The periphery of each cutter 31 is tapered from both sides to a sharp circular edge, and the cutter teeth 33 formed to triangular shapes, and anvil plate 34 terminates at its downstream end in a V groove 35 to provide the required cutter configuration. The leading edge of plate 34 is curved downwardly towards separating disc 22 as shown in FIG. 6, and the cutter 31 and plate 34 are flanked by divider side plates 36 to limit damage to the cherries traversing the first stage. As in stages 2, 3 and 4, rotating disc 22 separates cherries of a cluster before they reach the plates 34 and 36, and most, sometimes all, cherries are oriented as shown in FIG. 6 before the nodes are severed by the teeth 33. Obviously however, the arrangement of FIG. 6 can be used for all stages, or the arrangement of the above described second, third and fourth stages can alternatively be used for all stages.

Drive is effected by a single drive motor 40 provided with a gear box 41 which drives all shafts 14, 16 and 23 by chain and sprocket drive means 42, and it can be seen from FIG. 4 that the peripheral speed of separating discs 22 exceeds the translational speed of belt portions 12, and the peripheral speed of cutters 15 exceeds that of discs 22.

Experiments have established that the device according to this invention is capable of separating a large percentage of the cherries which are randomly placed onto the belt portions 12, and only a very small number of cherries which are transported to the discharge end 43 of the splitter 10 will have dual stalks. The discharged cherries can be directed onto the entry end of a device constructed in accordance with the aforesaid Australian Patent Application 23728/88 (U.S. Pat. No. 4,892,650) for accurate grading.

Although there were many difficulties to be overcome in developing the invention described herein, it has nevertheless resulted in a simple but effective cherry splitting arrangement.

Patent Citations
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Referenced by
Citing PatentFiling datePublication dateApplicantTitle
US5410954 *May 17, 1993May 2, 1995Carruthers Equipment Co.Three dimensional automatic food slicer
US5784937 *Jan 25, 1995Jul 28, 1998Carruthers Equipment Co.Three dimensional automatic food slicer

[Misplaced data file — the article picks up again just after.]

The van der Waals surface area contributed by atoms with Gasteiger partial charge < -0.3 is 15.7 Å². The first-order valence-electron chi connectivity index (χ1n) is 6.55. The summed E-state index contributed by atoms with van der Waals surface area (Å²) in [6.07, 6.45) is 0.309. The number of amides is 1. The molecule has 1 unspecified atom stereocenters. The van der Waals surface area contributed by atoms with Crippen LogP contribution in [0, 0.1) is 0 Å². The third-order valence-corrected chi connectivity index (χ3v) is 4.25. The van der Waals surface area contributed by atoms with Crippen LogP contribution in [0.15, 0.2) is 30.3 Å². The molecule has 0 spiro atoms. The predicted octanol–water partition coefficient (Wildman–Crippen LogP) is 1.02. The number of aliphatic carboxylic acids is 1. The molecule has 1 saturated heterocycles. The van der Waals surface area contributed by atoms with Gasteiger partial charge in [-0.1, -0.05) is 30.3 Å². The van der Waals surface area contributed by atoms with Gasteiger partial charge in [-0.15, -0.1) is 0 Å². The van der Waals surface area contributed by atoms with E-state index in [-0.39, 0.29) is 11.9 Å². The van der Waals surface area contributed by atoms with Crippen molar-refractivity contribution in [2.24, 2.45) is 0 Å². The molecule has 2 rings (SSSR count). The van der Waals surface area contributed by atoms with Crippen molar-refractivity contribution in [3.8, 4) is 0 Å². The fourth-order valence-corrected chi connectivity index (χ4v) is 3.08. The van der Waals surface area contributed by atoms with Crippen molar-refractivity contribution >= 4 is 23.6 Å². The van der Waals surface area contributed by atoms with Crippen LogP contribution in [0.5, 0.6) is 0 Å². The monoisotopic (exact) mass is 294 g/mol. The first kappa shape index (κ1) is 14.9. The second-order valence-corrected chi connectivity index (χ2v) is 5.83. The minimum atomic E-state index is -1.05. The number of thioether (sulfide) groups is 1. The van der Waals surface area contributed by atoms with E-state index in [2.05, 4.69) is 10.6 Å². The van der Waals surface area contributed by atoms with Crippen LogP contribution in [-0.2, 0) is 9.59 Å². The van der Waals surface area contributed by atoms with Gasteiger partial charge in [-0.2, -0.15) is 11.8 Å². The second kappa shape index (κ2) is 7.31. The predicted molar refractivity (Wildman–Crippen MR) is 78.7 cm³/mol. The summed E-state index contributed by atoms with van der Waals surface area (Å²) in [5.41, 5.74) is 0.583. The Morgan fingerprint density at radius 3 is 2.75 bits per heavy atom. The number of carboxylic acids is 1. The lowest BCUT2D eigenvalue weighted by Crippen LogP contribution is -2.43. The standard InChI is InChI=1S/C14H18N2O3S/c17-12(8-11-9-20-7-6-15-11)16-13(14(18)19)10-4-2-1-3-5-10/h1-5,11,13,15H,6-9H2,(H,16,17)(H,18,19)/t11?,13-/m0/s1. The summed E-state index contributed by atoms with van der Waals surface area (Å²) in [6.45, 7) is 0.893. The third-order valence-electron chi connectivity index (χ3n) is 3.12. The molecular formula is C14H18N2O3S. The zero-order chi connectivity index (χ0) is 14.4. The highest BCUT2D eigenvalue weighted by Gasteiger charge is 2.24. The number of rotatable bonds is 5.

US7033631 *Oct 3, 2000Apr 25, 2006Leif Gunnar OpedalApparatus and method for declustering cherries
US7487719Jun 28, 2006Feb 10, 2009Chiquita Brands International, Inc.Method for separating banana clusters into separate bananas
WO1994026479A1 *Apr 28, 1994Nov 24, 1994Carruthers Equipment CoThree-dimensional automatic food slicer
WO2001026491A1 *Oct 3, 2000Apr 19, 2001Opedal Leif GunnarApparatus and method for declustering cherries
WO2014009820A1May 23, 2013Jan 16, 2014Unitec S.P.A.Apparatus for separating agricultural products
Classifications
U.S. Classification99/638, 460/125, 99/642, 99/537, 99/643
International ClassificationA23N15/02
Cooperative ClassificationA23N15/02
European ClassificationA23N15/02
Legal Events
DateCodeEventDescription
Dec 7, 1999FPExpired due to failure to pay maintenance fee
Effective date: 19990924
Sep 26, 1999LAPSLapse for failure to pay maintenance fees
Apr 20, 1999REMIMaintenance fee reminder mailed
Apr 3, 1995SULPSurcharge for late payment
Apr 3, 1995FPAYFee payment
Year of fee payment: 4
Dec 6, 1993ASAssignment
Owner name: EDWARDS, RICHARD BRONTE, AUSTRALIA
Free format text: ASSIGNMENT OF ASSIGNORS INTEREST;ASSIGNOR:BELT-TON GRADING PTY LTD.;REEL/FRAME:006790/0076
Effective date: 19931015
Nov 13, 1990ASAssignment
Owner name: BELT-TON GRADING PTY LTD, AUSTRALIA
Free format text: ASSIGNMENT OF ASSIGNORS INTEREST.;ASSIGNORS:WOTTON, PHILLIP J.;LIEBELT, GLYNN F.;WASHINGTON, ROBERTG.;REEL/FRAME:005503/0139
Effective date: 19901002